Phaethon's "status," as it were, took a dramatic turn in mid-June 2009 when it was near perihelion passage, when researchers noted that, in images taken with the Heliospheric Imager camera aboard the STEREO-A spacecraft, it was exhibiting a weak coma and tail activity, and furthermore had brightened a couple of magnitudes and was exhibiting a brightness behavior inconsistent with that of an asteroid. Analysis of the data indicated that Phaethon had indeed undergone a release of dust around the time of perihelion. Meanwhile, it exhibited a similar appearance and behavior in the STEREO-A images two returns later, when near perihelion in May 2012. At long last, Phaethon was finally exhibiting cometary activity, although as UCLA astronomer David Jewitt has pointed out, the repeated solar heating that Phaethon experiences during its regular close approaches to the sun would have completely depleted water and other volatile substances, and that the activity we are seeing is instead likely due to sun-baked fracturing of its crust, with dust then being swept away by solar radiation pressure. Jewitt and his colleagues have suggested that Phaethon could be considered a "rock comet," to distinguish it from the more conventional comets that are caused by sublimation of water ice and other volatiles. Jewitt notes, however, that the amount of dust released by Phaethon during its perihelion passages is at least an order of magnitude less than what is required to produce a meteor shower with the strength of the Geminids, and thus it is entirely possible that Phaethon was a more conventional comet in the past.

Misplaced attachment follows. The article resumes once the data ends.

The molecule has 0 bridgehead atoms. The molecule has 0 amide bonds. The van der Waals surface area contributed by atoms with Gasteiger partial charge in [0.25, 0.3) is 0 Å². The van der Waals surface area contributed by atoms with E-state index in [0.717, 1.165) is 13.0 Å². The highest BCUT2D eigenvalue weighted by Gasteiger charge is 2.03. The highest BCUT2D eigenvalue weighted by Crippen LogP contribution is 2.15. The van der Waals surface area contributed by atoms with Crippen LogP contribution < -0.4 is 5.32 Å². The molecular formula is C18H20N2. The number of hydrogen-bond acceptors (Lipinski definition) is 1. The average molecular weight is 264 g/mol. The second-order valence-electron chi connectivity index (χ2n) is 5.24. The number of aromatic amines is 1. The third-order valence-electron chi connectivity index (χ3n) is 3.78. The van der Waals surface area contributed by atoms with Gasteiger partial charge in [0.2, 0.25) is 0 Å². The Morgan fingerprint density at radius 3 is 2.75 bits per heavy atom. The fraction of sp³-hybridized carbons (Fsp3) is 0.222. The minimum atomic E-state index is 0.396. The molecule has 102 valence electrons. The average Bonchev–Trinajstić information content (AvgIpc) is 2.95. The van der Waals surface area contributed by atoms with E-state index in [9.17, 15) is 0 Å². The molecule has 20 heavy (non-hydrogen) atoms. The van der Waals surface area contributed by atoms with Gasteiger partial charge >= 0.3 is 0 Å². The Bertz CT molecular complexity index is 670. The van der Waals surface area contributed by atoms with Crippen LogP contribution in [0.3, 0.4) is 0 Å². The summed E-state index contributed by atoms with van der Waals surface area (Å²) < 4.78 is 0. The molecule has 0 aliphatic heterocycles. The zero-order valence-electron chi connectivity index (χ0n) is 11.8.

After all this, I was left with the question of whether or not a "rock comet" could be considered a "comet," at least for purposes of my tally. As I was working on my auto-biography, I decided I could justify the answer as being "yes," especially after considering Phaethon's activity near perihelion, its association with the Geminids (and thus the likelihood that it was indeed a more traditional "comet" in the past), and the fact that other "dusty" non-volatile objects had been assigned periodic comet designations by the IAU. At the end of 2014 I thus retroactively added to my tally the three returns during which I had observed Phaethon: the observations I obtained during its 1984 approach to Earth constituted tally entry no. 559, the single observation I obtained in 2004 was tally entry no. 560, and the observations I obtained in 2007 were tally entry no. 561. In all three cases, perihelion passage took place early the following year.
LEFT: Title and abstract of my paper concerning my observations of (3200) Phaethon in 1984. From Proceedings of the National Astronomy Convention, University of Arizona, 1985. RIGHT: A coma and dust tail on (3200) Phaethon, in a composite image obtained with the STEREO-A spacecraft on June 21, 2009. Image courtesy NASA/Jing Li and David Jewitt (UCLA).